“The New Jersey governor’s race is the single most important issue facing the New Jersey State Council this year,” said Council President Vincent Addeo. “To say the working families of New Jersey have suffered at the hands of Chris Christie is an understatement, and labor has a champion in Phil Murphy.”

    During the conference, IAM Local 1445 President Al Banks was awarded the third annual Frank Darcy Award for Leadership. Darcy was a longtime activist, and a skilled machinist. He continually furthered his education in labor and other fields and was active in politics, all with the goal of improving the lives of fellow working men and women.

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  • Why it Pays to be Union? Winning Your Job Back and $37k in Back Pay

    IAM Local 623 member Guled Mohamed of St. Cloud, MN, right, was awarded more than $37k in back pay after being wrongfully terminated from his job at Electrolux Home Products. IAM Local 623 Directing Business Representative Colleen Murphy-Cooney, left, represented Mohamed in his arbitration case.

    Another reason it pays to be union? Winning your job back after being wrongfully terminated – with $37k in back pay.

    When seven-year IAM Local 623 member and union steward Guled Mohamed of St. Cloud, MN, was wrongfully terminated from his job as a lead worker at Electrolux Home Products, he turned to his union for help.

    The IAM filed a grievance and attempted to resolve the issue with the company.

    But when the company refused to move on the grievance, the union proudly filed Mohamed’s case for arbitration.

    The arbitrator ruled that Electrolux did not have just cause to terminate Mohamed. The company was directed to reinstate Mohamed to his former position and to restore all benefits – including more than $37k in back pay.

    “This is what a strong IAM contract is about – justice and fairness on the job,” said IAM Local 623 Directing Business Representative Colleen Murphy-Cooney. “I want to commend Guled Mohamed, who stood his ground and did a great job in helping the union present his case. We in the IAM pride ourselves in the service we provide to our members and this is another great example of why it doesn’t cost to be union – it pays.”

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  • One Base, Two Contracts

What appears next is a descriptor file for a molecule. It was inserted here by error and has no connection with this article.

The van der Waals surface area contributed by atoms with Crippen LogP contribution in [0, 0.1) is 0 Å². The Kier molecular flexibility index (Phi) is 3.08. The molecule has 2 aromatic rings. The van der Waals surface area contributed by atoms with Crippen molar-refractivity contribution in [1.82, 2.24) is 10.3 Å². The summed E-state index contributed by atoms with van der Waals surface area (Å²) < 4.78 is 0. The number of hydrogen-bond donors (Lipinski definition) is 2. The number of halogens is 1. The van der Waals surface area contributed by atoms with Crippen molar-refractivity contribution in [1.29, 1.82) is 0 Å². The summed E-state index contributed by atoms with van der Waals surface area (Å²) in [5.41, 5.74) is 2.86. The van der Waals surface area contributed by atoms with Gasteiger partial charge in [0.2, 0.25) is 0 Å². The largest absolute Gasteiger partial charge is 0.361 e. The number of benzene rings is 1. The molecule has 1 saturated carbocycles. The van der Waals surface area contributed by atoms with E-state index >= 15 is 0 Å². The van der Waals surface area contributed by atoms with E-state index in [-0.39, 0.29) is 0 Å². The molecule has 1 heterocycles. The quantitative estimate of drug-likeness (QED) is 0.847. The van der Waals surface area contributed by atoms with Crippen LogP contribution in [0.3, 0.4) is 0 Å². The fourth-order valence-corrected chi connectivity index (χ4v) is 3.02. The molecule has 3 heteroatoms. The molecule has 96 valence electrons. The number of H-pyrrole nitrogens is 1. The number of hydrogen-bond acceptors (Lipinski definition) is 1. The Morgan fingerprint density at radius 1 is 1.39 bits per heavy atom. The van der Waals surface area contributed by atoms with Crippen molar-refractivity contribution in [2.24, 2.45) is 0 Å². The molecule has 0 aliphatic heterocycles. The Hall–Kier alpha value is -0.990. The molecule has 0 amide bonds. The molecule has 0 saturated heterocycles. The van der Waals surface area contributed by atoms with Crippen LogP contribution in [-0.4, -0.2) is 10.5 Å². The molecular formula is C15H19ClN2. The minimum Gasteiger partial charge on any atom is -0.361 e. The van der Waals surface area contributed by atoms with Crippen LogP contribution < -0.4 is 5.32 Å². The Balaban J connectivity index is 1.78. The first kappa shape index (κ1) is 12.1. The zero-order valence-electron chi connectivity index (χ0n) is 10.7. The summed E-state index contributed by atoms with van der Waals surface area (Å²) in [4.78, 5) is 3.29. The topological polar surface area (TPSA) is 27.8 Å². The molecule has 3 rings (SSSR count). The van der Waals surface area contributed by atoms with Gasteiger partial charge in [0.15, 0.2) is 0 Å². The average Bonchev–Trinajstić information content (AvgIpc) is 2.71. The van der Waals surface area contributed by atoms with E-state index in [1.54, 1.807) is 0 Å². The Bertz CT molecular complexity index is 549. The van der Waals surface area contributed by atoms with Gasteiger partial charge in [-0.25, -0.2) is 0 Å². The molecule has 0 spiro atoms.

Increased wages – Check.
    Better health care options – Check.
    Stronger pension contributions – Check.

    Both the Machinist contracts negotiated with M1 Support Services at Sheppard Air Force Base hit all the benchmarks of a good Union contract. The members who work there deserve the best the IAM has to offer. They have spent their career taking care of those who defend and protect the world.

    “Like so many factions of the IAMAW, the work done by these members is incredible,” said Southern Territory General Vice President Mark Blondin. “Not only do we have a group of men and women taking care the of the aircraft used to train fighter pilots from around the world – in every corner of every NATO country – but we have a group right next to them ensuring that the aircraft used to train our next generation of U.S. Air Force is classroom ready. These are the stories of the working class that need to be told.”

    One right after another, the Machinists first bargained the Sheppard Airforce Maintenance agreement, or what’s been coined the ‘SAM’ contract. A body of about 520 members who maintain the T38 and T6 aircrafts which are used for a joint program between the USA and NATO to train Jet Pilots around the globe. The SAT, or rather the Sheppard Airforce Trainer Contract, was next up. That’s a group of nearly 100 members who service all the aircraft used for U.S. Military members going through what’s called ‘A’ or technical schools. Looking at the numbers you quickly understand that neither job is an easy feat for those on the ground.

    “We have 220 sorties (aircraft missions) flying a day. That’s 220 takeoffs and landings, and many more touch-and-gos. And unlike other airports that operate 24/7, Sheppard only runs from daylight to dark. Our members take care of each and every one of those aircraft,” said Bud Dulworth, a Business Representative for IAM District Lodge 776.

    So everyone who took a seat at these bargaining tables were especially happy and honored to do so. Aerospace Coordinator Jody Bennett, a Machinist who literally cut his teeth on this U.S. Air Force Base, was among those smiling at the end of the day.

    “I am proud to put my name on this contract. It’s one of the best I’ve ever seen,” said Bennett of the SAM Contract. “This committee took care of their co-workers first. They didn’t bring a personal agenda to the table. It was about taking care of the group.”

    And because of that solidarity, the gains were good.

    “We were able to get increases in wages, health care and pensions – all of those in spades,” said Aerospace Department Chief of Staff Terry Smith. “The pension was where the members really stand to benefit with increases from $2.70 to $3.50 per person, per hour for all three years of the contract. That can translate into thousands of dollars more at the end of your career.”